Delbert “Tex” and Ellen Caldwell
The College of Veterinary Medicine at Washington State University will continue to lead the way in animal disease research and provide an educational experience that is unsurpassed, thanks to a bequest from the late Delbert “Tex” and Ellen Caldwell. Funds from the Mr. and Mrs. Delbert Caldwell Endowment have been directed to the college’s intramural research program to support projects involving production animals, as well as veterinary and graduate student scholarships, states Warwick Bayly, dean of the College of Veterinary Medicine. The Caldwell Scholarships and Fellowships created from the bequest will be awarded to undergraduate and post-graduate DVM students seeking careers as researchers or clinicians in agricultural animal health.
The endowment grants the couple's wish to provide a permanent source of funding for research and scholarships at the College of Veterinary Medicine.
The Caldwells raised cattle and owned several milk cows on a farm near Moscow, Idaho. The couple's connection to Washington State was a technician from the College who would travel to their farm to treat their cattle. “Tex” and Ellen shared a love for animals and this gift demonstrates their appreciation for the expertise provided by the veterinary technician. The couple did not have children of their own, but through their gift they will help students further their education at WSU and prepare for successful careers in veterinary medicine.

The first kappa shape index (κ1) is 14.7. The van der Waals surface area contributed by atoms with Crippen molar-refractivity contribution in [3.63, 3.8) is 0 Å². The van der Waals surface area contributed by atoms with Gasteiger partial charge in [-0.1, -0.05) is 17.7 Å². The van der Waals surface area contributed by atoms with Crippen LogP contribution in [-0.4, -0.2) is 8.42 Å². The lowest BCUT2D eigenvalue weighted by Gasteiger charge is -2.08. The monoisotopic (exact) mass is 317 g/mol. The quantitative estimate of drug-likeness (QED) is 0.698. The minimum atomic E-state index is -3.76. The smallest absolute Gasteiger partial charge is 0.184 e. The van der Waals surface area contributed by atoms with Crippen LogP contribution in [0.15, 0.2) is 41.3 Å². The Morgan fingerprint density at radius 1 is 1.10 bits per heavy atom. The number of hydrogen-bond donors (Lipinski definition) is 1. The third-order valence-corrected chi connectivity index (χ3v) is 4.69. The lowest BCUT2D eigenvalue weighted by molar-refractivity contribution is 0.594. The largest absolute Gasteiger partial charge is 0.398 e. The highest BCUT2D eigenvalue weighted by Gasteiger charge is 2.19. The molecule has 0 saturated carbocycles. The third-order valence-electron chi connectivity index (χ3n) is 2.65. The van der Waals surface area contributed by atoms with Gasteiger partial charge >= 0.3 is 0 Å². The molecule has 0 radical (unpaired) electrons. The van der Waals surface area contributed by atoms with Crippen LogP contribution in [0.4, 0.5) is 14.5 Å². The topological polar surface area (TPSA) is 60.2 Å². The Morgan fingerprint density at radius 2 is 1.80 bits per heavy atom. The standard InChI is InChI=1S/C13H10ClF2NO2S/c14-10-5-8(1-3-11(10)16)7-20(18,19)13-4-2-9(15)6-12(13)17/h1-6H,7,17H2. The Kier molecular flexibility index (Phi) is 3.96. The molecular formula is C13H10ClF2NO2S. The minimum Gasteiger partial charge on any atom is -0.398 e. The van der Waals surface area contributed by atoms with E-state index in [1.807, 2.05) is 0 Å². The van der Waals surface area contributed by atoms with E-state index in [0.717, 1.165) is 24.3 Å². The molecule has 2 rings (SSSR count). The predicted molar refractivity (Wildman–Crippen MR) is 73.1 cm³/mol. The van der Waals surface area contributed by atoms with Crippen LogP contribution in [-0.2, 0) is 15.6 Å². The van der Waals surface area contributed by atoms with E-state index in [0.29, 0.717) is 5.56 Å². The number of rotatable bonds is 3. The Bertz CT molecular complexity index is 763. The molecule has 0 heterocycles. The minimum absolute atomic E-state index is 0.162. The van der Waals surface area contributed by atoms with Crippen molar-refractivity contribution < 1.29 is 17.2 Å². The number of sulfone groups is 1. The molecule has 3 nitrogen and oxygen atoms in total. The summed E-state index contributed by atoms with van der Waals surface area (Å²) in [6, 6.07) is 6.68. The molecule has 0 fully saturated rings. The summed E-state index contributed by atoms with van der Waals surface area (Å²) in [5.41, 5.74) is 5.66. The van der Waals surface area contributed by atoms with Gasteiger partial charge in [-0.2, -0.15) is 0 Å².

Delbert Lee "Tex" Caldwell was born January 11, 1911, and grew up on a farm in Columbus, Arkansas, where his father, a veterinarian, raised breeding stock. Delbert and his four brothers and two sisters helped tend the horses, mules, and cattle on the farm.
Delbert grew to be six-feet, seven inches tall. He played basketball in high school and went on to play semiprofessionally. In the late 1930s, he began working in construction operating heavy equipment. He worked in southwest Arkansas, Texas, and Oklahoma for a few years before moving to Washington state to work on construction projects at the Hanford Nuclear Reservation and Grand Coulee Dam. A few years later, he moved to Moscow, Idaho, to work on construction jobs in the area, including several new buildings on the WSU campus. He met his future wife, Ellen Anderson, in Moscow. They were married in 1950. Delbert owned two trailer parks in Moscow but sold them to purchase a ranch on Randall Flat Road and pursue his first love - raising cattle.